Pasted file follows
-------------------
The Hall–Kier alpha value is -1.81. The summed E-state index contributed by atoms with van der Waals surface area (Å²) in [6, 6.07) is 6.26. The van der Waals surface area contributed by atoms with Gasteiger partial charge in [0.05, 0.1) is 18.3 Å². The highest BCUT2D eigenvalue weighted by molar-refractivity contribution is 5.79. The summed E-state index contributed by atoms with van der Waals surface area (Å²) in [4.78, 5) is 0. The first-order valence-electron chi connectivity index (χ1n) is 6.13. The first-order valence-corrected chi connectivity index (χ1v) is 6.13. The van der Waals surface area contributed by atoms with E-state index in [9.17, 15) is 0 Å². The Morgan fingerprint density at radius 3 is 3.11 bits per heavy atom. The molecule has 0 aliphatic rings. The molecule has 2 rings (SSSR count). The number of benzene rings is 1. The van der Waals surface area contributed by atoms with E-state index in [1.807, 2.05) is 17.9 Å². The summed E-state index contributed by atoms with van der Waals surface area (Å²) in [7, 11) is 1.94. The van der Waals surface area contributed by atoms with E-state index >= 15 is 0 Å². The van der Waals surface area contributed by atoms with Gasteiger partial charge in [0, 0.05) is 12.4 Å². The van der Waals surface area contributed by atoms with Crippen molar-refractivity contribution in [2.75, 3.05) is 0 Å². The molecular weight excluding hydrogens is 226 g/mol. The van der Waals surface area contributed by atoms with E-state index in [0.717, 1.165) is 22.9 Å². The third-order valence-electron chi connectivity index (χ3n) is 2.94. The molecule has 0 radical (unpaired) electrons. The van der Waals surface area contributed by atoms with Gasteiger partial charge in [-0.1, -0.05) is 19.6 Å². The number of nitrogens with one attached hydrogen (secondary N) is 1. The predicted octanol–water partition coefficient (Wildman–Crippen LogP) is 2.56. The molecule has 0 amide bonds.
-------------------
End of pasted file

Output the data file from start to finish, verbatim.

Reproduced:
The Hall–Kier alpha value is -1.81. The summed E-state index contributed by atoms with van der Waals surface area (Å²) in [6, 6.07) is 6.26. The van der Waals surface area contributed by atoms with Gasteiger partial charge in [0.05, 0.1) is 18.3 Å². The highest BCUT2D eigenvalue weighted by molar-refractivity contribution is 5.79. The summed E-state index contributed by atoms with van der Waals surface area (Å²) in [4.78, 5) is 0. The first-order valence-electron chi connectivity index (χ1n) is 6.13. The first-order valence-corrected chi connectivity index (χ1v) is 6.13. The van der Waals surface area contributed by atoms with E-state index in [9.17, 15) is 0 Å². The Morgan fingerprint density at radius 3 is 3.11 bits per heavy atom. The molecule has 0 aliphatic rings. The molecule has 2 rings (SSSR count). The number of benzene rings is 1. The van der Waals surface area contributed by atoms with E-state index in [1.807, 2.05) is 17.9 Å². The summed E-state index contributed by atoms with van der Waals surface area (Å²) in [7, 11) is 1.94. The van der Waals surface area contributed by atoms with E-state index >= 15 is 0 Å². The van der Waals surface area contributed by atoms with Gasteiger partial charge in [0, 0.05) is 12.4 Å². The van der Waals surface area contributed by atoms with Crippen molar-refractivity contribution in [2.75, 3.05) is 0 Å². The molecular weight excluding hydrogens is 226 g/mol. The van der Waals surface area contributed by atoms with E-state index in [0.717, 1.165) is 22.9 Å². The third-order valence-electron chi connectivity index (χ3n) is 2.94. The molecule has 0 radical (unpaired) electrons. The van der Waals surface area contributed by atoms with Gasteiger partial charge in [-0.1, -0.05) is 19.6 Å². The number of nitrogens with one attached hydrogen (secondary N) is 1. The predicted octanol–water partition coefficient (Wildman–Crippen LogP) is 2.56. The molecule has 0 amide bonds.